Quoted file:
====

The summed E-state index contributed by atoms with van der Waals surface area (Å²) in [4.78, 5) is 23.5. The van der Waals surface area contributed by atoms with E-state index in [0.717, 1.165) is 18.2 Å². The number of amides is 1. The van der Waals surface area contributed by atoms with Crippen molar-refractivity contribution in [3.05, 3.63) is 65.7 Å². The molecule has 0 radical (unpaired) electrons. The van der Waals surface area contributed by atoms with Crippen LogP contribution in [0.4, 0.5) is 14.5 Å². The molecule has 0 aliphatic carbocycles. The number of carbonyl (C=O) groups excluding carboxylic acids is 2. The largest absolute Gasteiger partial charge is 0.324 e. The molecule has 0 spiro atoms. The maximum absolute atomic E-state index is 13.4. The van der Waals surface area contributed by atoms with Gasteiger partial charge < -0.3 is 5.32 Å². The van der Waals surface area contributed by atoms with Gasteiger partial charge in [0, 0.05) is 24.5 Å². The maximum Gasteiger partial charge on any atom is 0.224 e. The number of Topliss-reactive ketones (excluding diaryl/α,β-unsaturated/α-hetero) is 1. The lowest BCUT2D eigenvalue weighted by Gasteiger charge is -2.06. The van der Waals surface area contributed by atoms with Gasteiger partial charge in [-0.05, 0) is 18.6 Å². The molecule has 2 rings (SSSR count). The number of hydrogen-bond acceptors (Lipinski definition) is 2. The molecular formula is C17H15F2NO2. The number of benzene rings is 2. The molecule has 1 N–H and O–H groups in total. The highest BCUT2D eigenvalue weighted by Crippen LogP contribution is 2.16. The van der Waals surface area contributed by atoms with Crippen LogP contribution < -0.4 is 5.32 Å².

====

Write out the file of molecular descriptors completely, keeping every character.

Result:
The summed E-state index contributed by atoms with van der Waals surface area (Å²) in [4.78, 5) is 23.5. The van der Waals surface area contributed by atoms with E-state index in [0.717, 1.165) is 18.2 Å². The number of amides is 1. The van der Waals surface area contributed by atoms with Crippen molar-refractivity contribution in [3.05, 3.63) is 65.7 Å². The molecule has 0 radical (unpaired) electrons. The van der Waals surface area contributed by atoms with Crippen LogP contribution in [0.4, 0.5) is 14.5 Å². The molecule has 0 aliphatic carbocycles. The number of carbonyl (C=O) groups excluding carboxylic acids is 2. The largest absolute Gasteiger partial charge is 0.324 e. The molecule has 0 spiro atoms. The maximum absolute atomic E-state index is 13.4. The van der Waals surface area contributed by atoms with Gasteiger partial charge < -0.3 is 5.32 Å². The van der Waals surface area contributed by atoms with Gasteiger partial charge in [0, 0.05) is 24.5 Å². The maximum Gasteiger partial charge on any atom is 0.224 e. The number of Topliss-reactive ketones (excluding diaryl/α,β-unsaturated/α-hetero) is 1. The lowest BCUT2D eigenvalue weighted by Gasteiger charge is -2.06. The van der Waals surface area contributed by atoms with Gasteiger partial charge in [-0.05, 0) is 18.6 Å². The molecule has 2 rings (SSSR count). The number of hydrogen-bond acceptors (Lipinski definition) is 2. The molecular formula is C17H15F2NO2. The number of benzene rings is 2. The molecule has 1 N–H and O–H groups in total. The highest BCUT2D eigenvalue weighted by Crippen LogP contribution is 2.16. The van der Waals surface area contributed by atoms with Crippen LogP contribution < -0.4 is 5.32 Å².